The Goodwood Festival of Speed started as a hillclimb and a celebration of motoring. It’s now one of the biggest car events in Europe, and this year it seemed to be larger than ever.
Although you can’t miss the commercial nature of the Festival of Speed- there seem to be more hospitality areas than cars these days- Lord March has kept the paddocks open to the public, which means visitors can get right up to their motoring legends, be they drivers or the vehicles themselves.
There really is something for everyone at the Festival of Speed- from veteran and vintage cars to modern F1 cars and superbikes- and to list it all would be impossible. So, we’ve selected our highlights.
The Mercedes 300SLR ‘722’. In amongst a stellar group of Silver Arrows, the 722 stands out- it’s probably the most legendary racing car of all time and at Goodwood you can get right up and touch it. 60 years ago it was driven to success in the Mille Miglia by Stirling Moss, averaging an astounding 98mph on public roads. On Saturday it was driven by another German legend, Jochen Mass, who spent ages chatting and signing autographs, then on Sunday Moss himself took to the wheel.
The 1911 Fiat F76 ‘Beast of Turin’. This 4-cylinder, 28.5 litre car is massive in every sense of the word- and the noise it makes when it goes up the hill is earth-shattering. It doesn’t quite reach the speed of 135mph that it managed in Oostende in 1911, but it’s still a sight to behold.
The Singer Porsche 911 Targa. This is the first Targa given the Singer treatment, and they’ve done the business. Photographs just don’t do this car justice- in the flesh it is absolutely stunning. And with a 4- litre, 390bhp engine in the back, it’s no slouch either. One of two Singer 911s at Goodwood this year, the other took to the track and proved its worth.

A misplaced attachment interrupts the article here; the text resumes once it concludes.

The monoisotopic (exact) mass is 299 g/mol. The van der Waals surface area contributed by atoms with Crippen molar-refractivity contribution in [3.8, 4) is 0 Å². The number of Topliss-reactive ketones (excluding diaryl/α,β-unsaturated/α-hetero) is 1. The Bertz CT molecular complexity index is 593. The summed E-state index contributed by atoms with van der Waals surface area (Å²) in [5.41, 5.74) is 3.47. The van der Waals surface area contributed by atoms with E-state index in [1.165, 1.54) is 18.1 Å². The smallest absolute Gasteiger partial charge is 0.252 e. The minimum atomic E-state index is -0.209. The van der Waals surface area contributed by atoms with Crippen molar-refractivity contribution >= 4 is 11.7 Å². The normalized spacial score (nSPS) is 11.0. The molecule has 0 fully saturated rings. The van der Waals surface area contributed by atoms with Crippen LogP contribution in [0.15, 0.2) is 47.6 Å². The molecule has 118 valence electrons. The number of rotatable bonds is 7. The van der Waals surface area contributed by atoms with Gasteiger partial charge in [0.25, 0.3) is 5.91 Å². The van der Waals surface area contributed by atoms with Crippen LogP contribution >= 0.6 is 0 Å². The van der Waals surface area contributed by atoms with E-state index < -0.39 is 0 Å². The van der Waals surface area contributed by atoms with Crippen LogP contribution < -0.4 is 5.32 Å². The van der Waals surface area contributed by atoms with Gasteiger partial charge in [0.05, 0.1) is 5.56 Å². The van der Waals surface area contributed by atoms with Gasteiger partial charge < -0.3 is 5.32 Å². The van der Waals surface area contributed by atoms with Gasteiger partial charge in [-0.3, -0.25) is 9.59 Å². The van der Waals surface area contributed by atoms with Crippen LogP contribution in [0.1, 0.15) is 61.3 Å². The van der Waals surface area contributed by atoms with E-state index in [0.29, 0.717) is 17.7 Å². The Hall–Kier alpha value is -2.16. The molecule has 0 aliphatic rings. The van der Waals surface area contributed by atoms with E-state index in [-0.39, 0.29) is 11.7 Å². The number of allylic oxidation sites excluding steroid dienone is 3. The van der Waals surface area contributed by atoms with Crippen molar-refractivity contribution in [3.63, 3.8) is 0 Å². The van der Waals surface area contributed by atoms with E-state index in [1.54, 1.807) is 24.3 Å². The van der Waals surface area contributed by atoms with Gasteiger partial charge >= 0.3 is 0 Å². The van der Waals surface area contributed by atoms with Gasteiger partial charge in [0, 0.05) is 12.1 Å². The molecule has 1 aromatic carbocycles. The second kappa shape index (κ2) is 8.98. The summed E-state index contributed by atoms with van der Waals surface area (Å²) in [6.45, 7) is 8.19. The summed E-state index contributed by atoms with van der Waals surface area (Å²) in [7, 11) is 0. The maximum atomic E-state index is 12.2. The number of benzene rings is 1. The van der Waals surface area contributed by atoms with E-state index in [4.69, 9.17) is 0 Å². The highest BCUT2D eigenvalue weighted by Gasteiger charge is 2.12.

The Supercar Paddock. OK, so we know that they’re not classics, but they will be. All the noise and attention was focused on the Ferrari FXX K, but there were a few other stunners hiding away in the corners. Our favourite was the Maserati Granturismo MC Stradale (Centennial Edition).
1953 Ferrari 250MM Berlinetta. Nick Mason’s Carrera Panamericana 250MM was tucked away in a back paddock, but what a car- one of only 18 built and a previous Pebble Beach winner.
The Jaguar Land Rover Experience. This wasn’t just a stand- Jaguar have created a full tarmac test-track, and an off-road course complete with hydraulic see-saws. It took five weeks to build, and it made the Audi offering opposite look tiny. Which I suppose was the point.
Cartier Style et Luxe. From Jim Glickenhaus’s Ferrari P4/5 to the 1963 Ferrari 250 GT Lusso by Fantuzzi, there were some stunning one- off Ferraris. The Citroen DS also featured heavily, with some beautiful examples including a lovely light blue 1973 DS23 Familiale.
The Forest Stage. Another Goodwood highlight is always the Forest Stage rally course. The driver’s here don’t hang about- as you can see from our photo of the airborne Toyota Celica. Dust, noise, fast cars from all eras- what more could you want?
Were you at the Goodwood Festival of Speed? Let us know what your highlights were. To see more photos from the 2015 Goodwood Festival of Speed here.